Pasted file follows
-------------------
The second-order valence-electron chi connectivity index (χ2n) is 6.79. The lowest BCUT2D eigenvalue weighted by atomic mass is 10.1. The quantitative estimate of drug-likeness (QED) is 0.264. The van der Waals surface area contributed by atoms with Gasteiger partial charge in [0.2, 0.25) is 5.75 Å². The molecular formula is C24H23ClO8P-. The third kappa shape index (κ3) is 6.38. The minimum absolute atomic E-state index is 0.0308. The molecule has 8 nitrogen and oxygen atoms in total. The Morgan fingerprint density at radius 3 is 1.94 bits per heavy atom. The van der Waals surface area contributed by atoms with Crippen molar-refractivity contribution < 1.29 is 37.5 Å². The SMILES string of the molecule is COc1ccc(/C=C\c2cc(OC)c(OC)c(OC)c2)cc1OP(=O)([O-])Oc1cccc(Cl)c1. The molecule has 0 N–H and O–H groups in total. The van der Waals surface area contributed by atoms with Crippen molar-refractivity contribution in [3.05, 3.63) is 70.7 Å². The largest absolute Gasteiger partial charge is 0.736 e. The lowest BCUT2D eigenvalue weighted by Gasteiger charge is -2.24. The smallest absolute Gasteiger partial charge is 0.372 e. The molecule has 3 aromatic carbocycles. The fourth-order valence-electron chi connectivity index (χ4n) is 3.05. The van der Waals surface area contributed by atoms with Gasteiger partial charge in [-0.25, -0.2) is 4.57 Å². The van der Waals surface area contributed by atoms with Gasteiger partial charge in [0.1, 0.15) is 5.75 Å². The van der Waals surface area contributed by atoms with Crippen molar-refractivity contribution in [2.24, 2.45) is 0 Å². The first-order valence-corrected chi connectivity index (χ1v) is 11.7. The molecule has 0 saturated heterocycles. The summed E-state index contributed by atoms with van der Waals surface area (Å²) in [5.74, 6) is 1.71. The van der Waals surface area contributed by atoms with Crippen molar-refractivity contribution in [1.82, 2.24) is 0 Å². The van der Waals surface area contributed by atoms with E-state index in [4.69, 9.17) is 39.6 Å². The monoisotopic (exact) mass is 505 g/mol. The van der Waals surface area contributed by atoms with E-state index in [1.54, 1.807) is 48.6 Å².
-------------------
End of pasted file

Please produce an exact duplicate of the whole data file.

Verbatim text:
The second-order valence-electron chi connectivity index (χ2n) is 6.79. The lowest BCUT2D eigenvalue weighted by atomic mass is 10.1. The quantitative estimate of drug-likeness (QED) is 0.264. The van der Waals surface area contributed by atoms with Gasteiger partial charge in [0.2, 0.25) is 5.75 Å². The molecular formula is C24H23ClO8P-. The third kappa shape index (κ3) is 6.38. The minimum absolute atomic E-state index is 0.0308. The molecule has 8 nitrogen and oxygen atoms in total. The Morgan fingerprint density at radius 3 is 1.94 bits per heavy atom. The van der Waals surface area contributed by atoms with Crippen molar-refractivity contribution < 1.29 is 37.5 Å². The SMILES string of the molecule is COc1ccc(/C=C\c2cc(OC)c(OC)c(OC)c2)cc1OP(=O)([O-])Oc1cccc(Cl)c1. The molecule has 0 N–H and O–H groups in total. The van der Waals surface area contributed by atoms with Crippen molar-refractivity contribution in [3.05, 3.63) is 70.7 Å². The largest absolute Gasteiger partial charge is 0.736 e. The lowest BCUT2D eigenvalue weighted by Gasteiger charge is -2.24. The smallest absolute Gasteiger partial charge is 0.372 e. The molecule has 3 aromatic carbocycles. The fourth-order valence-electron chi connectivity index (χ4n) is 3.05. The van der Waals surface area contributed by atoms with Gasteiger partial charge in [-0.25, -0.2) is 4.57 Å². The van der Waals surface area contributed by atoms with Gasteiger partial charge in [0.1, 0.15) is 5.75 Å². The van der Waals surface area contributed by atoms with Crippen molar-refractivity contribution in [2.24, 2.45) is 0 Å². The first-order valence-corrected chi connectivity index (χ1v) is 11.7. The molecule has 0 saturated heterocycles. The summed E-state index contributed by atoms with van der Waals surface area (Å²) in [5.74, 6) is 1.71. The van der Waals surface area contributed by atoms with Crippen molar-refractivity contribution in [1.82, 2.24) is 0 Å². The van der Waals surface area contributed by atoms with E-state index in [4.69, 9.17) is 39.6 Å². The monoisotopic (exact) mass is 505 g/mol. The van der Waals surface area contributed by atoms with E-state index in [1.54, 1.807) is 48.6 Å².